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Back to School

American crew adopts village school, spends spare time to help facility make the grad

 


Sgt. 1st Class Menardo Nepomuceno and Sgt. 1st Class Kennedy Hall, clear weeds outside the school

Nine American military members assigned to KFOR HQ went back to school June 17 in Bordhosh, a village outside Pristina.

The troops cut grass, cleared weeds, picked up trash and built a new swing set as part of the Adopt-A-School program for the Andon Zako Cajupi Grade School. "I'm really proud of the job our people did fixing up the school," said Col. David Servinsky, U.S.senior national representative. "They really put their hearts into giving their time into fixing up the school for the kids - and it showed."

"There's more we'd like to do," he said. "We want to help make the school a stimulating learning environment for the students and a rewarding teaching environment for the staff."

Aided by Community Volunteer Emira Picarada, who is also the NATO gym physical therapist, Servinsky's team consisted of Army members Maj. John Duff, Maj. Shawn Jirik, 1st Sgt. Calvin Sagara, Sgt. 1st Class Menardo Nepomuceno, and Sgt. 1st Class Kennedy Hall; Navy Petty Officer 1st Class Scott Ward; and Air Force SSgts. Joel Langton and Arlo Taylor.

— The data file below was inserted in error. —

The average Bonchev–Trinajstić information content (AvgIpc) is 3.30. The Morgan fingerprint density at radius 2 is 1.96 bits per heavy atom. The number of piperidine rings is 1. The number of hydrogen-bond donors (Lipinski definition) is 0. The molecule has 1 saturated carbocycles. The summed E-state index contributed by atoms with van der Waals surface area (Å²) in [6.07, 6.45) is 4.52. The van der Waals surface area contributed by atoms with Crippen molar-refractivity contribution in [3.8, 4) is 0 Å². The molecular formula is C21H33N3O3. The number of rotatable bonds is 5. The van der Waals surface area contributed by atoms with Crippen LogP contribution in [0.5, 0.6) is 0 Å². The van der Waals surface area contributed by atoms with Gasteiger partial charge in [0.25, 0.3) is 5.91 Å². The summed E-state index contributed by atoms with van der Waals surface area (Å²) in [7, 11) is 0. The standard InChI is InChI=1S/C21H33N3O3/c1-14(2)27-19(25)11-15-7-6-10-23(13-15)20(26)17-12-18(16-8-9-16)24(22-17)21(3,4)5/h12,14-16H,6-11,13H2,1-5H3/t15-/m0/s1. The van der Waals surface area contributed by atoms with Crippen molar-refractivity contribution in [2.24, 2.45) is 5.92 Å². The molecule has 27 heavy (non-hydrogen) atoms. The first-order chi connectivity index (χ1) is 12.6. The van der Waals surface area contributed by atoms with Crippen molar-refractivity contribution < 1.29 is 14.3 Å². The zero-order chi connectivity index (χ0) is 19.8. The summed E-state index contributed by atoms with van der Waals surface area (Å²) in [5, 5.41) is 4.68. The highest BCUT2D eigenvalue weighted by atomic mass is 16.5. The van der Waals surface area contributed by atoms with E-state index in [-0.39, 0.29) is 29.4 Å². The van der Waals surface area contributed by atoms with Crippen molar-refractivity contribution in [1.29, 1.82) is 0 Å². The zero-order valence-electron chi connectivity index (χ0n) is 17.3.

News of the project spread through the village and before long, a large group of students got into the act by helping finish the projects.
Currently, twenty-two teachers are responsible for 421 students in first through eighth grades at Andon Zako Cajupi Grade School. There are so many students who want to attend school that two shifts, 8 a.m. to 12:30 p.m. and 12:40 to 3:30 p.m., are needed to teach the children.

After the day was finished, school principal Selim Brucaj showed his personal thanks by inviting them to his house for tea. Emira's parents, both school teachers at the Andon Zako Cajupi Grade School also expressed their appreciation of the volunteers' contributions by reciprocating with an afternoon snack of home ground coffee and freshly baked Albanian pastries."It really showed me how deep of an impression our people can make by simply giving their time," Servinsky said. "It was truly a great experience for both the troops and the kids."

"The biggest impact of the volunteer's work has been the soldiers' satisfaction in improving the physical environment of the school," Sagara added. "As soldiers when we participate in constructive projects, we leave a legacy of American good will and a gesture for future generations."